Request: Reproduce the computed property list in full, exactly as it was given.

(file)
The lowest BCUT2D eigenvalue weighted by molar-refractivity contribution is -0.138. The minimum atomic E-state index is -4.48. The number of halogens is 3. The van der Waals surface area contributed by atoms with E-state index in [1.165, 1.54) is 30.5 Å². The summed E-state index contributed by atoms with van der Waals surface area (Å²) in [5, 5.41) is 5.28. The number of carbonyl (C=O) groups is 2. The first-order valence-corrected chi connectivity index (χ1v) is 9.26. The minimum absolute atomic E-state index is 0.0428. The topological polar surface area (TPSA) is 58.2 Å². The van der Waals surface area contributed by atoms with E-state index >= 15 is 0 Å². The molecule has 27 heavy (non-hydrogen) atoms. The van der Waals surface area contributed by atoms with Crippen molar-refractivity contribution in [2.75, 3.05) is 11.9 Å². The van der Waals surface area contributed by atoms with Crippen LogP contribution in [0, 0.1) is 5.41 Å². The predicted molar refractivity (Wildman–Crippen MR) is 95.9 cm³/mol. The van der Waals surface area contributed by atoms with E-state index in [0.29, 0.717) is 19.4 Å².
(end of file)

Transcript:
The lowest BCUT2D eigenvalue weighted by molar-refractivity contribution is -0.138. The minimum atomic E-state index is -4.48. The number of halogens is 3. The van der Waals surface area contributed by atoms with E-state index in [1.165, 1.54) is 30.5 Å². The summed E-state index contributed by atoms with van der Waals surface area (Å²) in [5, 5.41) is 5.28. The number of carbonyl (C=O) groups is 2. The first-order valence-corrected chi connectivity index (χ1v) is 9.26. The minimum absolute atomic E-state index is 0.0428. The topological polar surface area (TPSA) is 58.2 Å². The van der Waals surface area contributed by atoms with E-state index >= 15 is 0 Å². The molecule has 27 heavy (non-hydrogen) atoms. The van der Waals surface area contributed by atoms with Crippen molar-refractivity contribution in [2.75, 3.05) is 11.9 Å². The van der Waals surface area contributed by atoms with Crippen LogP contribution in [0, 0.1) is 5.41 Å². The predicted molar refractivity (Wildman–Crippen MR) is 95.9 cm³/mol. The van der Waals surface area contributed by atoms with E-state index in [0.29, 0.717) is 19.4 Å².